The other thing I would note is that every country occasionally produces a great player. One of my all time favorites (Gatien) is French for example. I studied him a lot and tried as best as I could to copy some of it. Schlager comes to mind. Timo Boll was a threat at least. These days Japan produces the most if you include both men and women. Harimoto will probably do it.

    But to say that any country besides Sweden in the 90s has actually challenged Chinese dominance, especially among male players is simply incorrect -- with the possible exception of Japanese women at the present time (and note if you will that everyone in Japan who knows anything about sports knows who they are). The NUMBER of great players China produces, and the number they have in the pipeline is just beyond amazing. In Germany, where there is a lot of what you need you can produce quite a few players in the world top 30. But have they ever challenged Chinese dominance?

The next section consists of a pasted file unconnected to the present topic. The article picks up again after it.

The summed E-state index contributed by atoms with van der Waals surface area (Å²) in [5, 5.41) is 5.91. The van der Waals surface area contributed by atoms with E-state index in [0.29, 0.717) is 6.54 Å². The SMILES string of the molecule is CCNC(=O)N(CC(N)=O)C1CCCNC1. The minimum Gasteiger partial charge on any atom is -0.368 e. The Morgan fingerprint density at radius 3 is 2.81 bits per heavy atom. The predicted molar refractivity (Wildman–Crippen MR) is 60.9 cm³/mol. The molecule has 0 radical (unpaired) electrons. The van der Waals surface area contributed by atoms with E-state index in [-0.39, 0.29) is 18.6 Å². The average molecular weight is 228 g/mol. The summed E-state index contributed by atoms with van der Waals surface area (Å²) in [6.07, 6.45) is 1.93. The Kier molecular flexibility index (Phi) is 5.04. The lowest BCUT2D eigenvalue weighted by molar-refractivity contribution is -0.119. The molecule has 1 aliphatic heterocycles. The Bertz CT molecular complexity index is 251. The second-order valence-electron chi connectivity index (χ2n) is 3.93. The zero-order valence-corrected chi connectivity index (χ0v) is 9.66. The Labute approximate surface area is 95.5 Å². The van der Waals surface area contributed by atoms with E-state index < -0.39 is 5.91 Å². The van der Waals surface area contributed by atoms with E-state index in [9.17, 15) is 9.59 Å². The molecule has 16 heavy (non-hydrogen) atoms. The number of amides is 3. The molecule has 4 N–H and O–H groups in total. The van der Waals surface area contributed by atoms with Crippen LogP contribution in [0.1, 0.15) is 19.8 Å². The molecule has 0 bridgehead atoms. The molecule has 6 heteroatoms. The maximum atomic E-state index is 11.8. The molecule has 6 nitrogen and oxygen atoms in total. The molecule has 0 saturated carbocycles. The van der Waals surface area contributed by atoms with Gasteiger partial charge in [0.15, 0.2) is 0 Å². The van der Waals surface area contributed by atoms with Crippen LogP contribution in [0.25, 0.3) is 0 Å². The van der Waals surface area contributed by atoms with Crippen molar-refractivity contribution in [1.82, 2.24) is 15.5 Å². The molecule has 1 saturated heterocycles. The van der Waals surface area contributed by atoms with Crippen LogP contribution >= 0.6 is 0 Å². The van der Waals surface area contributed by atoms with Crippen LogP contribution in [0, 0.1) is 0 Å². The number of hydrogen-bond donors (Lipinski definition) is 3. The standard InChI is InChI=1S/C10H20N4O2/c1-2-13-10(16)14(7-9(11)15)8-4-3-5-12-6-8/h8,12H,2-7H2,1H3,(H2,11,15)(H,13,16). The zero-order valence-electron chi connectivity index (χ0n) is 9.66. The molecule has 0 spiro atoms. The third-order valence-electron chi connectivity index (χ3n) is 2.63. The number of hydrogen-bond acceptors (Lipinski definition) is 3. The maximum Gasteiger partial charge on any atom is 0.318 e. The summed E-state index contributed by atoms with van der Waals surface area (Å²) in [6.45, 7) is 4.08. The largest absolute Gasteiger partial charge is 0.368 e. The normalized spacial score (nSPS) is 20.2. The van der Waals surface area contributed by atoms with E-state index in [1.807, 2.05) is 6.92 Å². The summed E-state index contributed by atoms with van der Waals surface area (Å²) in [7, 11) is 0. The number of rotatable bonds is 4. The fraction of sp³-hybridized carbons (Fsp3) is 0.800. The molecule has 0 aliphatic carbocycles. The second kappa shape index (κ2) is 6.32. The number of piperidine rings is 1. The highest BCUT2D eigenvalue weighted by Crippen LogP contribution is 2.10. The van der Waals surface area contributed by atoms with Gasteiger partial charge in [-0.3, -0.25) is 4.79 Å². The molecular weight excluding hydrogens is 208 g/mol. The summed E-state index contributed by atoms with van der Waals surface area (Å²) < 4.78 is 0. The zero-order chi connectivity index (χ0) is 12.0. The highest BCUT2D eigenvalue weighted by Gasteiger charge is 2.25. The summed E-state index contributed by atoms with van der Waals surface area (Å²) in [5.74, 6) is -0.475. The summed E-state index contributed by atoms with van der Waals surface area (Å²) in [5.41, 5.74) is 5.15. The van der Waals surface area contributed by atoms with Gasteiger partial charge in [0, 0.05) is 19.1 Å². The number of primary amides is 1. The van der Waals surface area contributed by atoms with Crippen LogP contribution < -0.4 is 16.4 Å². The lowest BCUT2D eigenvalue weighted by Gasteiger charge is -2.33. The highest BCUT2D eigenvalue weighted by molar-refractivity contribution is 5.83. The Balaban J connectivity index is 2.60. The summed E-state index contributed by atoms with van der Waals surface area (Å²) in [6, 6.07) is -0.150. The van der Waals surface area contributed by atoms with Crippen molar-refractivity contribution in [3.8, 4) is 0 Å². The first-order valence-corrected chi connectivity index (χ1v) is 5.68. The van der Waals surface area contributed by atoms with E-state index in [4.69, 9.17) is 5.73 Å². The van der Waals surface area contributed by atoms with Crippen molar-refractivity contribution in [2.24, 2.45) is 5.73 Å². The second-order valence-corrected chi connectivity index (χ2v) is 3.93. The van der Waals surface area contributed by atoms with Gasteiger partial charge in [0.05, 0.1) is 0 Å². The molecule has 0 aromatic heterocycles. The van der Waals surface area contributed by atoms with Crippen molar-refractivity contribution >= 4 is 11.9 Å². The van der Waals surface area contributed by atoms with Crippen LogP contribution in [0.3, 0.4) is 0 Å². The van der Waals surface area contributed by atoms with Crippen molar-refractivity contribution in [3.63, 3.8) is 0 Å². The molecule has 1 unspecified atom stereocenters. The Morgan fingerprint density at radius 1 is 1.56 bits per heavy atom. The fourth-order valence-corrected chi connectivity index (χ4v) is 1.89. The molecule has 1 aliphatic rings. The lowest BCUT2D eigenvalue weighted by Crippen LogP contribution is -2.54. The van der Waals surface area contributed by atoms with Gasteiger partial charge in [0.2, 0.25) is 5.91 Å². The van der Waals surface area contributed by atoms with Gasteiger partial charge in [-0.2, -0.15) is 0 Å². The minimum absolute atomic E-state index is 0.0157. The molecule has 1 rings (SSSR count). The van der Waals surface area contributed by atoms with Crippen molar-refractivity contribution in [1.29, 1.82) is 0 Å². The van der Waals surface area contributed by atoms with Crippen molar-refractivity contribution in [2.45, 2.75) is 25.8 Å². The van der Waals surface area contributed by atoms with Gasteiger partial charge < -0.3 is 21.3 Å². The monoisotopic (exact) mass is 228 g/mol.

And of course, everyone may be looking to one single "superpower" that all Chinese players have, but that is impossible because all of their great players are quite different from each other. There is no way to say for example that Xu Xin and FZD play anything alike. And any suggestion that it is Hurricane that makes the difference just makes me laugh.

    What they all have in common though is the level of competition they have had to overcome at every stage of their playing careers, starting in childhood, and the opportunites they have to devote 100% of the days and nights to the sport. So yes, that means they all have great return of serve, and great footwork, etc. etc. but they accomplish it in somewhat different ways.